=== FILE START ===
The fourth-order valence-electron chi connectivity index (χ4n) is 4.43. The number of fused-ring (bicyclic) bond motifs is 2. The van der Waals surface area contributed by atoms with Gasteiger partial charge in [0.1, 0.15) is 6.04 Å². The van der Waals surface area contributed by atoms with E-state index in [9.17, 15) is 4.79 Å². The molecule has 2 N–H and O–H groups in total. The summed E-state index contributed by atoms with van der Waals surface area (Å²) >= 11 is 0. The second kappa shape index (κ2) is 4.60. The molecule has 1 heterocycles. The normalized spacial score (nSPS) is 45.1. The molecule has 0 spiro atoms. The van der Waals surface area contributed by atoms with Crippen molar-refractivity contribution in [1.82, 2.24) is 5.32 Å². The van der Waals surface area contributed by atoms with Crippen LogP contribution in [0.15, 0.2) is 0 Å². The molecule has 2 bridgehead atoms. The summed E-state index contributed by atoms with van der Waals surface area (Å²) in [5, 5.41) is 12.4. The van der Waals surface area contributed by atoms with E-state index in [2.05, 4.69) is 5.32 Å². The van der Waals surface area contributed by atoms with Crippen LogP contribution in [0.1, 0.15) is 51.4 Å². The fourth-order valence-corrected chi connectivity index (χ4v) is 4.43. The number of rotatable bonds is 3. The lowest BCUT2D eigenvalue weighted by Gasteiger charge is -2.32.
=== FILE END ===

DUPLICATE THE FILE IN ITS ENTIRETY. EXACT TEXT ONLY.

The fourth-order valence-electron chi connectivity index (χ4n) is 4.43. The number of fused-ring (bicyclic) bond motifs is 2. The van der Waals surface area contributed by atoms with Gasteiger partial charge in [0.1, 0.15) is 6.04 Å². The van der Waals surface area contributed by atoms with E-state index in [9.17, 15) is 4.79 Å². The molecule has 2 N–H and O–H groups in total. The summed E-state index contributed by atoms with van der Waals surface area (Å²) >= 11 is 0. The second kappa shape index (κ2) is 4.60. The molecule has 1 heterocycles. The normalized spacial score (nSPS) is 45.1. The molecule has 0 spiro atoms. The van der Waals surface area contributed by atoms with Crippen molar-refractivity contribution in [1.82, 2.24) is 5.32 Å². The van der Waals surface area contributed by atoms with Crippen LogP contribution in [0.15, 0.2) is 0 Å². The molecule has 2 bridgehead atoms. The summed E-state index contributed by atoms with van der Waals surface area (Å²) in [5, 5.41) is 12.4. The van der Waals surface area contributed by atoms with E-state index in [2.05, 4.69) is 5.32 Å². The van der Waals surface area contributed by atoms with Crippen LogP contribution in [0.1, 0.15) is 51.4 Å². The fourth-order valence-corrected chi connectivity index (χ4v) is 4.43. The number of rotatable bonds is 3. The lowest BCUT2D eigenvalue weighted by Gasteiger charge is -2.32.